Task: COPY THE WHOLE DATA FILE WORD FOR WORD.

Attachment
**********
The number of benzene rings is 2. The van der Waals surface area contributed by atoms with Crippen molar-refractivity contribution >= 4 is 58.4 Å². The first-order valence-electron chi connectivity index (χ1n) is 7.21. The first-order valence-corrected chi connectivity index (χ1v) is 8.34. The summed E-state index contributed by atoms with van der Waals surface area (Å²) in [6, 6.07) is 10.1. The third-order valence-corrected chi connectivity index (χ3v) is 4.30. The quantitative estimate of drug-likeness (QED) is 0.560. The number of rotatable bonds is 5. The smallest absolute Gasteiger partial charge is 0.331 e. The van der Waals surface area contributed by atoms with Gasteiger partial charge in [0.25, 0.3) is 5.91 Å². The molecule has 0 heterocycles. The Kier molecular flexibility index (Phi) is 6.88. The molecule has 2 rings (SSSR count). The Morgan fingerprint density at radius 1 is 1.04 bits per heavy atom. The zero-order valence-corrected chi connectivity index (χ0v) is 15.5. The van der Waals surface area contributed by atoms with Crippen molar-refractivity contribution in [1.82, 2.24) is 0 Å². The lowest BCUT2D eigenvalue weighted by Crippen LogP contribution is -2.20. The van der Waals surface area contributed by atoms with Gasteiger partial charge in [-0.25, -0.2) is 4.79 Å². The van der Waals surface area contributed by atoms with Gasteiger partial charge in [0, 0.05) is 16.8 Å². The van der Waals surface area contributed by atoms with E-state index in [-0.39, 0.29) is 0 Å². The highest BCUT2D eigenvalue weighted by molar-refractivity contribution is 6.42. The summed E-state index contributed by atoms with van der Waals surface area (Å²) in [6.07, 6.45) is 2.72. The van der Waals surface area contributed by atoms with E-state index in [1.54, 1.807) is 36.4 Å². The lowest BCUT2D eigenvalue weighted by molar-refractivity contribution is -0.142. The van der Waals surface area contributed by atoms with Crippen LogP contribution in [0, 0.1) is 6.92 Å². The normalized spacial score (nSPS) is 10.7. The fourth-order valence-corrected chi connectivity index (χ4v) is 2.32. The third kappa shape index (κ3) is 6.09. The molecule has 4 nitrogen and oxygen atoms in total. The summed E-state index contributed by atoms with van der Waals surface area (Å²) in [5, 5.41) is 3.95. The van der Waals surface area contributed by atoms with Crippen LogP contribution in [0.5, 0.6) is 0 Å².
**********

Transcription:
The number of benzene rings is 2. The van der Waals surface area contributed by atoms with Crippen molar-refractivity contribution >= 4 is 58.4 Å². The first-order valence-electron chi connectivity index (χ1n) is 7.21. The first-order valence-corrected chi connectivity index (χ1v) is 8.34. The summed E-state index contributed by atoms with van der Waals surface area (Å²) in [6, 6.07) is 10.1. The third-order valence-corrected chi connectivity index (χ3v) is 4.30. The quantitative estimate of drug-likeness (QED) is 0.560. The number of rotatable bonds is 5. The smallest absolute Gasteiger partial charge is 0.331 e. The van der Waals surface area contributed by atoms with Gasteiger partial charge in [0.25, 0.3) is 5.91 Å². The molecule has 0 heterocycles. The Kier molecular flexibility index (Phi) is 6.88. The molecule has 2 rings (SSSR count). The Morgan fingerprint density at radius 1 is 1.04 bits per heavy atom. The zero-order valence-corrected chi connectivity index (χ0v) is 15.5. The van der Waals surface area contributed by atoms with Crippen molar-refractivity contribution in [1.82, 2.24) is 0 Å². The lowest BCUT2D eigenvalue weighted by Crippen LogP contribution is -2.20. The van der Waals surface area contributed by atoms with Gasteiger partial charge in [-0.25, -0.2) is 4.79 Å². The van der Waals surface area contributed by atoms with Gasteiger partial charge in [0, 0.05) is 16.8 Å². The van der Waals surface area contributed by atoms with E-state index in [-0.39, 0.29) is 0 Å². The highest BCUT2D eigenvalue weighted by molar-refractivity contribution is 6.42. The summed E-state index contributed by atoms with van der Waals surface area (Å²) in [6.07, 6.45) is 2.72. The van der Waals surface area contributed by atoms with E-state index in [1.54, 1.807) is 36.4 Å². The lowest BCUT2D eigenvalue weighted by molar-refractivity contribution is -0.142. The van der Waals surface area contributed by atoms with Crippen LogP contribution in [0, 0.1) is 6.92 Å². The normalized spacial score (nSPS) is 10.7. The fourth-order valence-corrected chi connectivity index (χ4v) is 2.32. The third kappa shape index (κ3) is 6.09. The molecule has 4 nitrogen and oxygen atoms in total. The summed E-state index contributed by atoms with van der Waals surface area (Å²) in [5, 5.41) is 3.95. The van der Waals surface area contributed by atoms with Crippen LogP contribution in [0.5, 0.6) is 0 Å².